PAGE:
Interview Eighteen: I’m Strong, Because I Deal With It

“I may feel like a terrible person, but I realize now that I’m strong. I’m still alive. I could have ended it. I’m here, because my life did get better. I’ve lived in Pittsburgh almost 10 years, I have a support network, I have amazing friends… and I would have never had them, and they would have never had me, if I had ended my life. You get better. It’s always a journey. It’s always a struggle… but I like my life. And I’m happy I made that journey. I’m strong, because I deal with it.”

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Interview Seventeen: Delayed Realization

Interview Seventeen: Delayed Realization

“But, if there is one thing I’ve learned from this process, it’s that there are people out there who care. Every single person who called campus police on me genuinely cared. Every single person who I worked with in treatment cared. Every single person who came to visit me after I lost my enrollment, they especially cared. To some degree, I regret having not shown enough gratitude to every individual who has helped me along the way. I only hope that this piece may show them that I say thank you.”

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Interview Sixteen: There’s Beauty in the Breakdown

“I got so, so good at pretending. I remember my psychiatrist saying to me, ‘You say this Prozac isn’t working, but I can’t see how you can still be depressed when you’re just sitting there smiling at me.’ I couldn’t believe she said that to me. It’s like, ‘Yes, because that’s what I chose to let you see. What you think about me, is what I’m allowing you to think about me. You don’t know me at all.'”

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Interview Fifteen: Empty Nest Teacher

“…it’s fascinating to me that some people can talk about depression without having much stigma… Big, famous celebrities, actors and actresses, creative people and artists, writers… this is old hat. But what about professions that are academic, lawyers or business people… I think the stigma is different. And I don’t think there’s a lot of discussion in the academic world…”

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Interview Fourteen: Unlearning Shame and Self-Blame

“Having a community of people who experience mental illness is so important for those who experience it. Because without it, a lot of times I felt like I was going through something that was completely abnormal. Why was I thinking this way? Why was I feeling this way? Why couldn’t I just shape up and go back to being a normal person? It’s like, well… it’s a little more complicated than that.”

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Interview Thirteen: My Mental Health is Black

“We all, society, if we come together, if we show more love, if we experience more joy… see people as people and not diagnoses, not stigmas, not the color of our skin… we really could start to shift the trajectory of where we’re at.”

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Interview Ten: Battling With My Mind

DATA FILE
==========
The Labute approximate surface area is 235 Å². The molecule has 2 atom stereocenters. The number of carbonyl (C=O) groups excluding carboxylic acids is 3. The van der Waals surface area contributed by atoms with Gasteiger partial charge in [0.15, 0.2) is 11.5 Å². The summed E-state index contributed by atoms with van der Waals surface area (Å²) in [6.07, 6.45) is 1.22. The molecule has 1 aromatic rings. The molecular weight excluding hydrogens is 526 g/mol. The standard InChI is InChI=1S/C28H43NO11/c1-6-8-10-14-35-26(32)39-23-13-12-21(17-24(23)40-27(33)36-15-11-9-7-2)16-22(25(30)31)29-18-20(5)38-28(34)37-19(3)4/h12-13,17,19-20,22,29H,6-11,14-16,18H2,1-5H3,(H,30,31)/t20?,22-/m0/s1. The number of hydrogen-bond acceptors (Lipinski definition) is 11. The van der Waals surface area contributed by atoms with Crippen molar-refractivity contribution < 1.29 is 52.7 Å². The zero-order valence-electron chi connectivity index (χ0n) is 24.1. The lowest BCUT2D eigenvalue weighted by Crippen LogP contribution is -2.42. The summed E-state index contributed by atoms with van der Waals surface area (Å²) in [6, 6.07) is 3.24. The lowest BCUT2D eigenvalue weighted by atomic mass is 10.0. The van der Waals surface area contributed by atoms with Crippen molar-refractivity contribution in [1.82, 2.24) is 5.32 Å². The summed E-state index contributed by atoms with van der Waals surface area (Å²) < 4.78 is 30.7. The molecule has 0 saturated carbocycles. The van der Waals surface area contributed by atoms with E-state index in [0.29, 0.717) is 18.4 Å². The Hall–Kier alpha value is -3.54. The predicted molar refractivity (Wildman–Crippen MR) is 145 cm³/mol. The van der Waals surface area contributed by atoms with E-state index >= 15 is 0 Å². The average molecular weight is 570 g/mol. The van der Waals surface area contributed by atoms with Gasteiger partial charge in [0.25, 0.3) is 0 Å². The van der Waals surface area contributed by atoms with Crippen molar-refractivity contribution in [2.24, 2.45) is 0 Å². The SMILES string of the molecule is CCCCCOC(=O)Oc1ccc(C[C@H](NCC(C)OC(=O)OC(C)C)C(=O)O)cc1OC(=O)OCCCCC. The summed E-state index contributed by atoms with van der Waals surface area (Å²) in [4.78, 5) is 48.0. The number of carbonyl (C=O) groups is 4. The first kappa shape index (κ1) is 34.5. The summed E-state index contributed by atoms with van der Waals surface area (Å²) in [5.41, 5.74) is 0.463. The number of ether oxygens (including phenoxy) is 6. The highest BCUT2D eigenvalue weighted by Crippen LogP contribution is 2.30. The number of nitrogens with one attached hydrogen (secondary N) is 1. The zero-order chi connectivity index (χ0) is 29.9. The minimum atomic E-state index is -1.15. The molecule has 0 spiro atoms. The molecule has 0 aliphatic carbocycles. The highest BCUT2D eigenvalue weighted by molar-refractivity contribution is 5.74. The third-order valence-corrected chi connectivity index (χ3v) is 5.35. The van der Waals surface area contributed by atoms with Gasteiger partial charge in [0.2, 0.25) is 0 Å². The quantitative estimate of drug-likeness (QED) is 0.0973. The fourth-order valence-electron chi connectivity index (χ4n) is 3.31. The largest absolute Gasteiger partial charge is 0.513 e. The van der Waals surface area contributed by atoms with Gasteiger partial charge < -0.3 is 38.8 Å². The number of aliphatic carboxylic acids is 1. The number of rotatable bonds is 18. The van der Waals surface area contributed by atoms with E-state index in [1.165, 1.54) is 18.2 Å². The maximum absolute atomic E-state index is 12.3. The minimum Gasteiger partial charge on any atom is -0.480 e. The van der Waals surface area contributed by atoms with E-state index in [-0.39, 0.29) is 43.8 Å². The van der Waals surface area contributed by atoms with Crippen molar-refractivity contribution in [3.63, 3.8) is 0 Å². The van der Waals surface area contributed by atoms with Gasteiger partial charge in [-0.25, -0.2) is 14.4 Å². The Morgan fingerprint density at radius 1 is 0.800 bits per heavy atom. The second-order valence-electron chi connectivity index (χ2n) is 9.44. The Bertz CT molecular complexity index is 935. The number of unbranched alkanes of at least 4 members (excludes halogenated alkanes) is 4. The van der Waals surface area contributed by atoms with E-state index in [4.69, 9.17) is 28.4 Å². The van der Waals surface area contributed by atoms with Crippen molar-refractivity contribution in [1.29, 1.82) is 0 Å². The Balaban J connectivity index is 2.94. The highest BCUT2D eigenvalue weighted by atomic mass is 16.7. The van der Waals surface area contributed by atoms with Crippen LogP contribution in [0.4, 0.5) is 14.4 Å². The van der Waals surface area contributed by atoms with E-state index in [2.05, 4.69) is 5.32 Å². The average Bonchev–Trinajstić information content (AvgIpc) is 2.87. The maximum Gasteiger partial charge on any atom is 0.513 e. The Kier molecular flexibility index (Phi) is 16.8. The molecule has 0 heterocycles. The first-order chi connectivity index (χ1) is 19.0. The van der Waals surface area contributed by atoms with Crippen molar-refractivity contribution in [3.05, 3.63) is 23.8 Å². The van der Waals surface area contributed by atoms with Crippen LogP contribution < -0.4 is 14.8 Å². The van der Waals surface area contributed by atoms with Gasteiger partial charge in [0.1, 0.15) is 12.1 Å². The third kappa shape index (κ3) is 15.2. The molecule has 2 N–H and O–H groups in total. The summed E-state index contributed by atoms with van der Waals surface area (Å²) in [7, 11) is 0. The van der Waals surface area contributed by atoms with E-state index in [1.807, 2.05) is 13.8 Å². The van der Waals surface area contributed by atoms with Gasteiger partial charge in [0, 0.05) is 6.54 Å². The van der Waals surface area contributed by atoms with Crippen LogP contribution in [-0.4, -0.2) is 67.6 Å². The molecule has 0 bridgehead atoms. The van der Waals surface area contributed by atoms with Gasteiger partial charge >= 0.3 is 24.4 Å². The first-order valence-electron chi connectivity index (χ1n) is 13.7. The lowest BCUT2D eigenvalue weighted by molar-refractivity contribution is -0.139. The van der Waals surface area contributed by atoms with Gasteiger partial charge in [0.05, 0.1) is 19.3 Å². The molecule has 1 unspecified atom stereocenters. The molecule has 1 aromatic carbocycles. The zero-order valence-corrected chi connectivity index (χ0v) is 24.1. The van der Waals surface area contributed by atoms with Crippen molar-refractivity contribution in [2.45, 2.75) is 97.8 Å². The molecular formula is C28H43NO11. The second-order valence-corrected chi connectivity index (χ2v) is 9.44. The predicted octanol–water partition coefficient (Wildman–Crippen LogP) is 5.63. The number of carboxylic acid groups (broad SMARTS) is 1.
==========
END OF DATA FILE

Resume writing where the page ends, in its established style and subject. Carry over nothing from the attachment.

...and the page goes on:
Interview Ten: Battling With My Mind

“I would constantly think, ‘This is the worst thing that could happen to me. Nothing will get better.’ I still feel that same pressure… constantly… claustrophobic… or suffocated. You cannot move… like you’re in a casket. You cannot breathe. Oh… It’s always that same feeling.”

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Interview Eight: Psychedelic Psychosis

“I took a remote control with me for whatever reason… I was pressing buttons on it, and that was helping me. I was having all of these olfactory hallucinations. I was smelling bad breath, rosemary and ginger, mangoes… I ended up getting 302’d to the psych ward. I remember my first day in there, I was licking electricity sockets, because I couldn’t move unless I had electricity in me. I would literally sit still if I couldn’t reach the outlet in enough time.”

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Interview Six: The Problem Child

Interview Six: The Problem Child (With Update)

“Even when my childhood was good, I kept acting out. I would scream, kick, hit, spray air freshener in people’s faces… I would get really nasty. Pound on doors all night long, pull my hair, scratch my face… I would keep panicking until I couldn’t breathe… just sitting there wondering why I couldn’t stop panicking… when there was nothing wrong.”

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Running in the Wrong Direction

Interview Five: Running in the Wrong Direction (With Update)

“One memory that stands out… This just sounds so ridiculous now, but it makes so much sense! I was at a gas station in the car with my brother, and my mom was pumping gas. And I was afraid that I inhaled too many fumes, and I was going to die. Like, a fourth grader, imagine! Saying this stuff! I remember staying at home that night… that entire night freaking out, not leaving my dad’s side… so afraid I would die.”

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